The legionary tunic would most likely be made of unbleached (off-white) linen and madder-dyed (reddish brown) cloth, although other dyes are possible. The Montefortino or Etrusco-Corinthian helmet would be polished bronze. Feathers inserted in the helmet could be red, black or white. Helmet crests and horsehair plums were also common. There is no clear rule of thumb for Polybian Roman shields, which may or may not have been uniform colors (althought they were property of the state). Most gamers, however, tend to paint shields of a particular legion with uniform colors, typically white, red, yellow, light blue or even green. It is believed the Polybians decorated their shields with personal designs, typically animal totems from Roman mythology, such as wolves or boars, rather than fixed patterns (e.g. the thunderbolts of the Imperial period).

For painting references, see Osprey's Armies of the Carthaginian Wars (Men-at-Arms 121), and Cannae 216 BC (Campaign Series 36). Also very useful is Duncan Head's "Armies of the Macedonian and Punic Wars 259-146 BC" by Wargames Research Group.

Camps and BUAs

Although perhaps not as prolific at field engineering as Marius' Mules, the Polybian Army was still adept at fortifying camps on the march. The Polybians perfected the basic Roman march camp, which consisted of a ditch (fosse) and rampart or ager (mounded earth, turf or stone) at least eight Roman feet wide and six feet tall topped with a stake pallisade (vallum). Fortified camps became more elaborate depending on the duration of stay and/or permanency of the fortification. To represent Roman armies on the march (as at Lake Trasimene), you could field a camp comprised of two-wheeled carts drawn by onagers. BUAs could be depicted in small scale as a large, well-fortified military camp or as a walled city, possibly even Rome itself. Similarly, a section of wall with towers can comprise the BUA in larger scales.


The tactics of the historical Polybian Roman army were simple. The Velites drove off any enemy skirmishers and then annoyed and disordered the opponent's line. The Hastati would then advance and let fly their pilum. As the enemy line staggered under the missile attack, they would close to engage with sword. If the attack faltered or the fighting ground down into stalemate, the Hastati would retire to regroup, and the fresh Princeps would advance and renew the pressure. The third line Triarii with their long spears would plug holes in the line or guard the flanks against cavalry. Roman small unit drill gave the Roman maniples considerable tactical flexibility, allowing them to maneuver around the flanks of Macedonian pike phalanxes or create gaps through which Carthaginian elephants or Seleucid scythed chariots could pass with minimal damage.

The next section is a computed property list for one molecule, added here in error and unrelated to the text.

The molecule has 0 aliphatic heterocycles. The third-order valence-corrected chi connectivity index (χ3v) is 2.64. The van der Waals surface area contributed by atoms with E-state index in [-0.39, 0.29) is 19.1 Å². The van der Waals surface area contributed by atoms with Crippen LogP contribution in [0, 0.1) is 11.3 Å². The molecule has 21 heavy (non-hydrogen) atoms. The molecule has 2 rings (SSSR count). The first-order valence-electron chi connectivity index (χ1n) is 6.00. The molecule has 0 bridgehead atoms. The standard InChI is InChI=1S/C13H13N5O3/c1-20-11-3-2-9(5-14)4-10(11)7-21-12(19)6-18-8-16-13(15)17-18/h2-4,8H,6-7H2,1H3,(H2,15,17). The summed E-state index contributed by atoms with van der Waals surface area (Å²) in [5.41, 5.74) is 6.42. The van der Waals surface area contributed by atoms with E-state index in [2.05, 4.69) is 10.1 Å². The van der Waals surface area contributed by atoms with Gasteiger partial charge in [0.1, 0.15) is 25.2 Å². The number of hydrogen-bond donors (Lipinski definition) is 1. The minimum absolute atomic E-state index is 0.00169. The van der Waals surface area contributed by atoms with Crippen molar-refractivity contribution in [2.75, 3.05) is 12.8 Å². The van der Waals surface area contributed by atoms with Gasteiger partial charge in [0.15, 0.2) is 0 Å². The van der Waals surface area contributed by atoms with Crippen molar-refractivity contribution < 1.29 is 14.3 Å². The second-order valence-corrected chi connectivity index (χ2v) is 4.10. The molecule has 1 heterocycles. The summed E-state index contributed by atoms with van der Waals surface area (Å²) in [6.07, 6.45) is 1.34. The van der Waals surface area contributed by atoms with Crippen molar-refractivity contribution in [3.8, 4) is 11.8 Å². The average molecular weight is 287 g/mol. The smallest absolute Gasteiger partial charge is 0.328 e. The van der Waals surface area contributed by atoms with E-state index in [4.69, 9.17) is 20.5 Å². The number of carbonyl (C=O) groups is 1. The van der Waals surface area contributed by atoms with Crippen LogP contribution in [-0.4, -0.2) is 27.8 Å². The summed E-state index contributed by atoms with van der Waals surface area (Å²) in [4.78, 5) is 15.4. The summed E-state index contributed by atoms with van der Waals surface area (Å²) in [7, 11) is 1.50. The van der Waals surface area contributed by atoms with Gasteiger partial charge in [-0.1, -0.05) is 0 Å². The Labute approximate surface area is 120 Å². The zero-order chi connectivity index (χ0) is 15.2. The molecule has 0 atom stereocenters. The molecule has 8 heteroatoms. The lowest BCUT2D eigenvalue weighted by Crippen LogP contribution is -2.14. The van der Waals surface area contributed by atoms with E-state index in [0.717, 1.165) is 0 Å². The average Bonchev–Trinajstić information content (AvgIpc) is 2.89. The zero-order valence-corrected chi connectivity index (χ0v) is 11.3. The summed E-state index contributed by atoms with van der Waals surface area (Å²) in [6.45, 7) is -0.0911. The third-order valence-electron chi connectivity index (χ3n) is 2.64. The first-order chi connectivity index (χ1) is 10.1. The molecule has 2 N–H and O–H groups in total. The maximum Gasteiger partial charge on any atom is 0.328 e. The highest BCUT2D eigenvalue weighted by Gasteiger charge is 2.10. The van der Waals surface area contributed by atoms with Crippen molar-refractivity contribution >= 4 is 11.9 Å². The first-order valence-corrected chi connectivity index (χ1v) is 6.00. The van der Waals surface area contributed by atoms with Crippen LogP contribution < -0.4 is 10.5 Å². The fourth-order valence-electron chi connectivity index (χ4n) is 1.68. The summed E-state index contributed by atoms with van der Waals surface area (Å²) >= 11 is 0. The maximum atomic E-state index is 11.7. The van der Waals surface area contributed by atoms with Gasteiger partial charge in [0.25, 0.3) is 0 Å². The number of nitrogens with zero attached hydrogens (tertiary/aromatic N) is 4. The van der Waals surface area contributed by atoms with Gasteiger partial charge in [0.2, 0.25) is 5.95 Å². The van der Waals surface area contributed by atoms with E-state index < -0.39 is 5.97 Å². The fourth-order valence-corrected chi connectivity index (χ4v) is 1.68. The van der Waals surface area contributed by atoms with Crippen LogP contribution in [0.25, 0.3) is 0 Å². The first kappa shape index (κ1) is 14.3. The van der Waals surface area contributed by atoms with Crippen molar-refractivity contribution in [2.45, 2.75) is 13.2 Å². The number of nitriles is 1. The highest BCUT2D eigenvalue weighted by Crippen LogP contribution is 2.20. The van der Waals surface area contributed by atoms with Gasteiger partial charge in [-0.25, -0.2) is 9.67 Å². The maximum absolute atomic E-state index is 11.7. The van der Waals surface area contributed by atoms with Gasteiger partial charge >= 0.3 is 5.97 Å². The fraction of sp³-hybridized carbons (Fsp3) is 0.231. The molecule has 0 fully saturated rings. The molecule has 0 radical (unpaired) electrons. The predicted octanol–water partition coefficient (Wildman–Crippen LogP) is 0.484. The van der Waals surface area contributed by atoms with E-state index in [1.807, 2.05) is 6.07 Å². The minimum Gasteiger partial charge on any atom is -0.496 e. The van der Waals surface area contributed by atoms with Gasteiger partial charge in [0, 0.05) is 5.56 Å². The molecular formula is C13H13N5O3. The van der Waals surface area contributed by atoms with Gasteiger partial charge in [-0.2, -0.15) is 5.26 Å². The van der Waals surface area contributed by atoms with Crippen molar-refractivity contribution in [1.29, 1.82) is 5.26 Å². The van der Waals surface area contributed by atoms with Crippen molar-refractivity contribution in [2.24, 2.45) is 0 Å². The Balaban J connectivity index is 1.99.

These tactics do not translate especially well to DBA, since a typical three line formation of hastati, princeps and triarii would result in a battleline with a frontage of only three elements. In DBA terms, you might as well assume that each element of Blades represents both Hastati and Princeps, and make use of your Triarii (Spear) as front line troops. Another option is to assume that the Blade elements represent the Roman cohorts of Hastati, Princeps and Triarii, while the Spear elements represent Italian allies.

With this approach, your tactics are much simplified. Your Blade and Spear form a strong line of battle, which can be supported by your Psiloi against mounted attacks. Your Cavalry is deployed on the wing(s) to protect your flank(s) or acts as a mobile reserve. If facing a foot army, you can turn your Psiloi loose to skirmish on the enemy flanks or guard your own, taking advantage of whatever terrain may be available. In any event, you will win by grinding down (i.e. out rolling) your opponent with favorable Blade match-ups, and by taking advantage of whatever flanks and overlaps may present themselves.

The simplicity of Roman tactics stands in stark contrast to the wide-array of fighting styles employed by the wide-array of Roman opponents, from the impetuous rush of the Gallic warbands, to the guerrilla-style hit and run of the ancient Spanish, to the mixed arms, cavalry, and strategems of Hannibal's Carthaginians, to the plodding advance of the Macedonian/Seleucid phalanx. In almost every case, Roman success will depend on getting the bulk of its heavy infantry into close combat with its counterparts as quickly and as safely as possible. Roman cavalry and psiloi are seldom game winners on their own, but serve to protect the legion as it comes to grips and to enhance it's attack by harrying the enemy's flanks.

One important point to remember, given the number of bad going troops likely to be employed against Polybian Roman armies. Commanders of Blade armies are often reluctant to use their troops in Bad Going against enemy Auxilia and Psiloi because of the -2 penalty in close combat. But in reality, even with the bad going penalty, Roman Blades are a heads-up match against Auxilia and still outweigh Psiloi. So if circumstances dictate, don't be reluctant to commit your Blades to bad-going, especially if those enemy bad-going troops would otherwise be able to use that terrain to play on your flanks or take advantage of gaps in your line.

Another useful tip. Since the Polybian General fights with his cavalry, be careful of his deployment. If your cavalry is deployed on the wings to defend the flanks, remember that it will be relatively easy to move your General out of command control range of your army. On the other hand, with the bulk of the Roman army formed in a solid line of battle, your ability to command from the flanks will typically only be interrupted by intervening terrain. Similarly, it is relatively easy to trundle a Roman legion forward through group movement even with the out-of-command penalty.

Last but not least, when coming to grips with Gauls, Galatians, and other Warband armies, make sure your lines are well-ordered by the time your foe reaches a distance of 400Paces, to discourage them from taking advantage of any disorganization through a second movement into close combat.

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Authored by Chris Brantley. Comments, questions or suggested additions to this page can be sent to IamFanaticus@gmail.com.

Last Updated: August 16, 2002